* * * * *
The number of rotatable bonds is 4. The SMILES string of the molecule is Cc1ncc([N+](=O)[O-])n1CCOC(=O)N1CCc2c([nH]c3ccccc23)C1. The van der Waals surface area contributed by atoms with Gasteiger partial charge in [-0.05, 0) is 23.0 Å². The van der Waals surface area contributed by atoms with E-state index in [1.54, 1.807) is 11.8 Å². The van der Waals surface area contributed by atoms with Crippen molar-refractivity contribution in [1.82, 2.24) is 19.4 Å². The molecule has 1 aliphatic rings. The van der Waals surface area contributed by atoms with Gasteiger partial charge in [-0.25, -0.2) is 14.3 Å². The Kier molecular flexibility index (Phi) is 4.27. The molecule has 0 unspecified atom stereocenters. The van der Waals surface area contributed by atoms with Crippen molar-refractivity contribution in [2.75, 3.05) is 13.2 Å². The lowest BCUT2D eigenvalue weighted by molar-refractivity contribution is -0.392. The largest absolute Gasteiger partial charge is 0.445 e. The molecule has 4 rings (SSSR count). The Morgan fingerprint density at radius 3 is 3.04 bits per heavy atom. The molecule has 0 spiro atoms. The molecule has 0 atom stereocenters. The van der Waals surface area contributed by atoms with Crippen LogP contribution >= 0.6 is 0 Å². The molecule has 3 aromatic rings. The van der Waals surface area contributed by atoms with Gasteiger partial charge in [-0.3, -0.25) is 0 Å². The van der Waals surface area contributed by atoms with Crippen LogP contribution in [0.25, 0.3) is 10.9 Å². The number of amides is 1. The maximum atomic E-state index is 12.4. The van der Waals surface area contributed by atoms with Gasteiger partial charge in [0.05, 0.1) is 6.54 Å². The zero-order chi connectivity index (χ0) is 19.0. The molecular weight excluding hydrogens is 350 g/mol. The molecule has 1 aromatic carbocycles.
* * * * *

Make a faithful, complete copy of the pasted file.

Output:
The number of rotatable bonds is 4. The SMILES string of the molecule is Cc1ncc([N+](=O)[O-])n1CCOC(=O)N1CCc2c([nH]c3ccccc23)C1. The van der Waals surface area contributed by atoms with Gasteiger partial charge in [-0.05, 0) is 23.0 Å². The van der Waals surface area contributed by atoms with E-state index in [1.54, 1.807) is 11.8 Å². The van der Waals surface area contributed by atoms with Crippen molar-refractivity contribution in [1.82, 2.24) is 19.4 Å². The molecule has 1 aliphatic rings. The van der Waals surface area contributed by atoms with Gasteiger partial charge in [-0.25, -0.2) is 14.3 Å². The Kier molecular flexibility index (Phi) is 4.27. The molecule has 0 unspecified atom stereocenters. The van der Waals surface area contributed by atoms with Crippen molar-refractivity contribution in [2.75, 3.05) is 13.2 Å². The lowest BCUT2D eigenvalue weighted by molar-refractivity contribution is -0.392. The largest absolute Gasteiger partial charge is 0.445 e. The molecule has 4 rings (SSSR count). The Morgan fingerprint density at radius 3 is 3.04 bits per heavy atom. The molecule has 0 spiro atoms. The molecule has 0 atom stereocenters. The van der Waals surface area contributed by atoms with Crippen LogP contribution >= 0.6 is 0 Å². The molecule has 3 aromatic rings. The van der Waals surface area contributed by atoms with Gasteiger partial charge in [-0.3, -0.25) is 0 Å². The van der Waals surface area contributed by atoms with Crippen LogP contribution in [0.25, 0.3) is 10.9 Å². The number of amides is 1. The maximum atomic E-state index is 12.4. The van der Waals surface area contributed by atoms with Gasteiger partial charge in [0.05, 0.1) is 6.54 Å². The zero-order chi connectivity index (χ0) is 19.0. The molecular weight excluding hydrogens is 350 g/mol. The molecule has 1 aromatic carbocycles.